Intercultural Education Resource: If the World Were a Village

Dr. Jessie Voigts's picture

Learning about the world is one of the most critical activities we can do, for a plethora of reasons: to understand other cultures, to learn about each other, to plan trips, and to explore our world, among others. I have found THE COOLEST book, entitled If the World Were a Village, by David Smith. It is classified as a geography book - and yet, it is more than a geography book - it is about world cultures, and poverty, and humanity, and race, and life. When we got this book in the mail, our daughter (6) sat down and pored over it. The illustrations are so beautiful and colorful, I had to join in. When we read the book together, it made SO much sense - it is about imagining the world as a 100-person village, and extrapolates the world from there. Clearly written in terms and concepts that even a 6-year old can understand, I was also intrigued. It is, truly, a book for the curious of all ages and cultures. Our daughter took it to her piano lesson with her 70-year old piano teacher; to different friends' houses; and now here to Thanksgiving, where everyone from age 6 through 91 has been entranced with the book. Yes, it is that good!

I was lucky enough to sit down and chat with the author of If the World Were a Village, David Smith. He's a former geography teacher, who now works with teachers worldwide, and runs a fantastic resource, Here's what he had to say...

WE: Please tell us about your book, If the World Were a Village...

DS: Briefly, it's a book I wrote over 20 years ago, that went through a large number of publishers who loved the book but couldn't find the right illustrator. I "sold" it to two New York publishers, who each kept it for three years and then said "we can't find an illustrator who can do the book justice; we're devoted to the manuscript, but we have to give it back to you; keep the advance, and find a publisher who can do right by the content..."

It was finally published by Kids Can Press in Toronto in 2002; since then they have sold about 500,000 copies in North America, and there are 19 other editions, in 17 languages, created by publishers all over the world. Publishers in other countries have published it in Spanish, French (both Canadian and European), Portuguese, Catalan, Greek, German, Dutch, Italian, Turkish, Arabic, and several more languages. My favorite, the one that really moves me, is the edition in Braille. The book has won numerous prizes, including the Hans Christian Andersen award for children's literature. You can read about all the editions, and the prizes, on my website,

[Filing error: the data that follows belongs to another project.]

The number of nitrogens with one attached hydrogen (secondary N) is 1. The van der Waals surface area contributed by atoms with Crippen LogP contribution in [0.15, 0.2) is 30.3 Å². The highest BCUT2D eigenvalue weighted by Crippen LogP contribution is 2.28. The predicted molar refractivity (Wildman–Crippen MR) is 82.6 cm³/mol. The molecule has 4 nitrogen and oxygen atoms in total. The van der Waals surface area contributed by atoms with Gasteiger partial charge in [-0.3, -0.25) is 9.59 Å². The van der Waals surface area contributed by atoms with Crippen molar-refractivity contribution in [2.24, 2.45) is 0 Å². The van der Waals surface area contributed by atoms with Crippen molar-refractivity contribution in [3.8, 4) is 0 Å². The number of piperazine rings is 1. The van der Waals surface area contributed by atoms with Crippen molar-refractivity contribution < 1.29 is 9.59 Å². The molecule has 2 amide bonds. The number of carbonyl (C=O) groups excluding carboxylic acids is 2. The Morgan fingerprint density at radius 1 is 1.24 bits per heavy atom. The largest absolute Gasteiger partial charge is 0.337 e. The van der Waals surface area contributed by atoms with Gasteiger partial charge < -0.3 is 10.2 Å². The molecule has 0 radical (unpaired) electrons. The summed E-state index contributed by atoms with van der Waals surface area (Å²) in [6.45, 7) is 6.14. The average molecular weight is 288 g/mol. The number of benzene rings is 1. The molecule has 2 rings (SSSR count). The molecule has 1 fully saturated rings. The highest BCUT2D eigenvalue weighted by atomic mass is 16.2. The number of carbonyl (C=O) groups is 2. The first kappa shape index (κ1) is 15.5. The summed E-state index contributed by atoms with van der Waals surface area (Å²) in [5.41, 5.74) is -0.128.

If the World Were a Village

WE: What was the genesis of this book?

DS: I taught grade 7 for 26 years. One day in 1985, one of my students asked me whether he should take French or Spanish as a foreign language -- "which language is more important" is what he said. My reply was something like "they are both important, what do you mean...", and he said "well, if our classroom were the world, how many of us would speak French, and how many would speak Spanish". So we looked it up, and he took Spanish, because it is much more widely spoken than French, but that was where the idea started, simplifying world demographics by visualizing the big numbers in a small way. I put about 48 pages together, never thinking that it might be a book -- just something to use with my students.

But in 1989, my curriculum, "Mapping the World By Heart", got a lot of national attention. I even did an interview on the Today Show -- Bryant Gumbel interviewed me and some of my students. As a result of that, a lot of publishers contacted me and said "what else do you have that we might publish...".

Not a glamorous start, and certainly not a fast one. My wife likes to say that it took the book 20 years to become an overnight success.

WE: How best can parents and teachers teach an intercultural worldview and

DS: The back of the book has a section that parents and teachers tell me they find very useful; it shares some of my ideas on helping children become world-minded. Keep maps handy; talk about places; play world-minded games; find out what your neighbors' stories are; and so on.

The most important point, I guess, is that we all sit down together at the same table -- and it's important that we understand who our neighbors are.

WE: The illustrations in the book are stunning - can you please tell us
about the illustrator?

DS: Shelagh Armstrong had never illustrated a children's book before this book -- she did a lot of commercial illustration, and designed stamps for the Canadian government. But many people feel that her style is perfect for the content; I've even heard a comment that her images look like stained-glass windows.

WE: How can kids change the world?

DS: We all can change the part of the world we live in -- kids and adults. Change habits, change the way we use things and what we use, change what we waste and what we reuse, change how we get to places. I have a friend in Northern Ireland who says part of the problem is that we live in an ASAP society -- "as soon as possible" -- and she is trying to change that to "as sustainably as possible".

WE: Is there anything else you'd like to share with us?

DS: A second "If" book is coming out early next year, also from Kids Can Press. It will be "If The US Were A Village". I've also contracted with a publisher in London to do "If The UK Were A Village", and I'm working on a manuscript about the lives of children around the world. Visit, and stay tuned.

WE: Thanks so much, David! I plan on getting several copies of these books for holiday gifts, and recommending it to all of our local libraries. You've REALLY written a classic, that can help people understand that the world isn't ethnocentric, but teaches that we can all learn about each other.

To learn more about If the World Were a Village, please see: